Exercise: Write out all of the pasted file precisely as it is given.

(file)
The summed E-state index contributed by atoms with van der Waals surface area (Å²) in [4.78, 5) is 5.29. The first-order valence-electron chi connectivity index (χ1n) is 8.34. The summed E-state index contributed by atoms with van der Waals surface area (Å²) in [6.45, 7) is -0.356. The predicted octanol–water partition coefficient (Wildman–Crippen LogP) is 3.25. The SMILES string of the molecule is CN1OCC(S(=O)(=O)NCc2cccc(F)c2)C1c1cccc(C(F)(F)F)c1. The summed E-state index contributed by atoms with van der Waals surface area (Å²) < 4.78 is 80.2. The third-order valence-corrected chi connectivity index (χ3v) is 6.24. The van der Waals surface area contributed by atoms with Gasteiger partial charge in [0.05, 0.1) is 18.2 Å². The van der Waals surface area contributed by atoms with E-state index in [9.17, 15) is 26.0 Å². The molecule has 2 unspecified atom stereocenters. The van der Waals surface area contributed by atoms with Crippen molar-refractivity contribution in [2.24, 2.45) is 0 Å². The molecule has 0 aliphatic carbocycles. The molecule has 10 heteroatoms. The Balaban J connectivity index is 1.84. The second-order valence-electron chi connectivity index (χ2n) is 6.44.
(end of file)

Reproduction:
The summed E-state index contributed by atoms with van der Waals surface area (Å²) in [4.78, 5) is 5.29. The first-order valence-electron chi connectivity index (χ1n) is 8.34. The summed E-state index contributed by atoms with van der Waals surface area (Å²) in [6.45, 7) is -0.356. The predicted octanol–water partition coefficient (Wildman–Crippen LogP) is 3.25. The SMILES string of the molecule is CN1OCC(S(=O)(=O)NCc2cccc(F)c2)C1c1cccc(C(F)(F)F)c1. The summed E-state index contributed by atoms with van der Waals surface area (Å²) < 4.78 is 80.2. The third-order valence-corrected chi connectivity index (χ3v) is 6.24. The van der Waals surface area contributed by atoms with Gasteiger partial charge in [0.05, 0.1) is 18.2 Å². The van der Waals surface area contributed by atoms with E-state index in [9.17, 15) is 26.0 Å². The molecule has 2 unspecified atom stereocenters. The van der Waals surface area contributed by atoms with Crippen molar-refractivity contribution in [2.24, 2.45) is 0 Å². The molecule has 0 aliphatic carbocycles. The molecule has 10 heteroatoms. The Balaban J connectivity index is 1.84. The second-order valence-electron chi connectivity index (χ2n) is 6.44.